WASHINGTON — In the wake of the mass shooting in Tucson, Ariz., two members of the N.C. congressional delegation plan to carry concealed weapons more often in their home districts, while a third is considering getting a permit to do so.
U.S. Rep. Heath Shuler, a Waynesville Democrat, told reporters right after the shooting that he would start carrying his weapon more often in the 11th District, which covers the far western mountain counties. He obtained his current permit in early 2009, according to Haywood County records.
Shuler was among a handful of House members who said publicly that they will be armed back home. But others will be, too.
U.S. Rep. Renee Ellmers, a freshman Republican from Dunn, has had a concealed carry permit since February 2010, according to Harnett County records.
"I have one. And I'll be carrying," she said recently when asked.
A Charlotte Observer review of N.C. county records for the entire delegation shows that Shuler and Ellmers are the only two members with permits. U.S. Rep. Sue Myrick, a Charlotte Republican, doesn't have a permit now, but said she had been thinking even before the shooting in Tucson of obtaining one.
"I've been thinking of it for some time and haven't gotten around to it," Myrick said. She said she used to own a handgun but sold it, and didn't know when she might find the time to take a firearms course and get a concealed carry permit.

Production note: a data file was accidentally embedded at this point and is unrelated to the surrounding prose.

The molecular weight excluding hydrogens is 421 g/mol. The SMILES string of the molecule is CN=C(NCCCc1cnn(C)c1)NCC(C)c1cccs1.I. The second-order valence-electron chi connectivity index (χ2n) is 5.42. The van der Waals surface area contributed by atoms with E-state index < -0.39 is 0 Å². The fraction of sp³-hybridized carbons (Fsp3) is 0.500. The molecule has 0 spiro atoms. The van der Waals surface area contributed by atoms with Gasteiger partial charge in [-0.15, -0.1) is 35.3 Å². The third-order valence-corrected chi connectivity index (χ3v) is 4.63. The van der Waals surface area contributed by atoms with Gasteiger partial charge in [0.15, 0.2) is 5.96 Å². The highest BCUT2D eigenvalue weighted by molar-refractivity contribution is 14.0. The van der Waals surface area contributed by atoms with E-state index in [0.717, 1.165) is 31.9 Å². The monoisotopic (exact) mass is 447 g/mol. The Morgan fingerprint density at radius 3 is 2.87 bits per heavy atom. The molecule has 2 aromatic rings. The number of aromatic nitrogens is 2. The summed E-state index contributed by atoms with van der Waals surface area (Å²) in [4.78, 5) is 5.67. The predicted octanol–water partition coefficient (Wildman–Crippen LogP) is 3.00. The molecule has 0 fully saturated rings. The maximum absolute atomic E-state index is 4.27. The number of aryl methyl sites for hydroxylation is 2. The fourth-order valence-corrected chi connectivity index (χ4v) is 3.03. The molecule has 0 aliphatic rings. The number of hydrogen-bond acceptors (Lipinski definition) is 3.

"I'm a pretty good shot," she said. "Most women are."
The attacks Jan. 8 in Tucson killed six people, including a 9-year-old girl, and critically wounded U.S. Rep. Gabrielle Giffords.
The shooting left U.S. Capitol police and lawmakers considering how best to protect House members while keeping them accessible to constituents. Giffords was visiting constituents outside a grocery store when she was shot. Capitol Hill has a massive security apparatus, but House members routinely spend weekends back home with little or no security.
Many members of North Carolina's delegation either hunt or support gun rights. U.S. Sen. Richard Burr, a Winston-Salem Republican, has trophies on his Senate wall. U.S. Sen. Kay Hagan, a Greensboro Democrat, does target practice. Her husband and kids are hunters.
Myrick grew up hunting with her dad in Ohio, where, she said, the family ate what they killed.
"We used to eat all those things I don't like," she said. "Squirrel, rabbit, deer."
Right after the shooting in Tucson, some lawmakers outside North Carolina considered how to handle the issue of guns near members of Congress.
U.S. Rep. Peter King, a New York Republican, suggested a bill that would prohibit guns within 1,000 feet of a federal official.
Texas Republican Rep. Louie Gohmert went another route, saying he would draft legislation allowing congressional members to carry concealed weapons in the U.S. Capitol and the rest of the District of Columbia, which bans concealed weapons for self defense.
Some House members from North Carolina say they want no part of carrying a gun.
"I support the right to carry a gun legally, but I don't have that experience," said U.S. Rep. Mel Watt, a Charlotte Democrat. "I don't want to accidently shoot myself in the leg."